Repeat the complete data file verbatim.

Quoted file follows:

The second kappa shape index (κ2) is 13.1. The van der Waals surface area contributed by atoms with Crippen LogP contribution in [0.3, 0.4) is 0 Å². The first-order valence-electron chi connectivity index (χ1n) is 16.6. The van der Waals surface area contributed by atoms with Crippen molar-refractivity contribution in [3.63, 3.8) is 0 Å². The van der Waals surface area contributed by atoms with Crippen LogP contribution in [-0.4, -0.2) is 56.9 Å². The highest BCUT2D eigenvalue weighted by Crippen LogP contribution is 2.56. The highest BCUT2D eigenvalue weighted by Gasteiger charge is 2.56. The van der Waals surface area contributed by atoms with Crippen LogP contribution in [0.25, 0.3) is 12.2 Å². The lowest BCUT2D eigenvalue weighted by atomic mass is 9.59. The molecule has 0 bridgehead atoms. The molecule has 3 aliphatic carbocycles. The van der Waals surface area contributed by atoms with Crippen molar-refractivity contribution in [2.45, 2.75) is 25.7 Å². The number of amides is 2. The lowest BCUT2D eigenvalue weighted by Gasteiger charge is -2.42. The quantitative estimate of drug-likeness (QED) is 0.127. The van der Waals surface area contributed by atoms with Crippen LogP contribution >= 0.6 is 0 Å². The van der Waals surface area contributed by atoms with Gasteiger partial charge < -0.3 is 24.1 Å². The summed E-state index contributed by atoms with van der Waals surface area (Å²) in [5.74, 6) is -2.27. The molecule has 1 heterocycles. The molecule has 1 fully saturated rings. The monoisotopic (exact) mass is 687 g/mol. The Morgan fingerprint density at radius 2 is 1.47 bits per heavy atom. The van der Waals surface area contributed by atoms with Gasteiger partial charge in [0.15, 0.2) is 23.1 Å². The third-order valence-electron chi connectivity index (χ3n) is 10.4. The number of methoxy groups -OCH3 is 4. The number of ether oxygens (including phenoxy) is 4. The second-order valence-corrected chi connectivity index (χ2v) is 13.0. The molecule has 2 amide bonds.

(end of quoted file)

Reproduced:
The second kappa shape index (κ2) is 13.1. The van der Waals surface area contributed by atoms with Crippen LogP contribution in [0.3, 0.4) is 0 Å². The first-order valence-electron chi connectivity index (χ1n) is 16.6. The van der Waals surface area contributed by atoms with Crippen molar-refractivity contribution in [3.63, 3.8) is 0 Å². The van der Waals surface area contributed by atoms with Crippen LogP contribution in [-0.4, -0.2) is 56.9 Å². The highest BCUT2D eigenvalue weighted by Crippen LogP contribution is 2.56. The highest BCUT2D eigenvalue weighted by Gasteiger charge is 2.56. The van der Waals surface area contributed by atoms with Crippen LogP contribution in [0.25, 0.3) is 12.2 Å². The lowest BCUT2D eigenvalue weighted by atomic mass is 9.59. The molecule has 0 bridgehead atoms. The molecule has 3 aliphatic carbocycles. The van der Waals surface area contributed by atoms with Crippen molar-refractivity contribution in [2.45, 2.75) is 25.7 Å². The number of amides is 2. The lowest BCUT2D eigenvalue weighted by Gasteiger charge is -2.42. The quantitative estimate of drug-likeness (QED) is 0.127. The van der Waals surface area contributed by atoms with Crippen LogP contribution >= 0.6 is 0 Å². The van der Waals surface area contributed by atoms with Gasteiger partial charge < -0.3 is 24.1 Å². The summed E-state index contributed by atoms with van der Waals surface area (Å²) in [5.74, 6) is -2.27. The molecule has 1 heterocycles. The molecule has 1 fully saturated rings. The monoisotopic (exact) mass is 687 g/mol. The Morgan fingerprint density at radius 2 is 1.47 bits per heavy atom. The van der Waals surface area contributed by atoms with Gasteiger partial charge in [0.15, 0.2) is 23.1 Å². The third-order valence-electron chi connectivity index (χ3n) is 10.4. The number of methoxy groups -OCH3 is 4. The number of ether oxygens (including phenoxy) is 4. The second-order valence-corrected chi connectivity index (χ2v) is 13.0. The molecule has 2 amide bonds.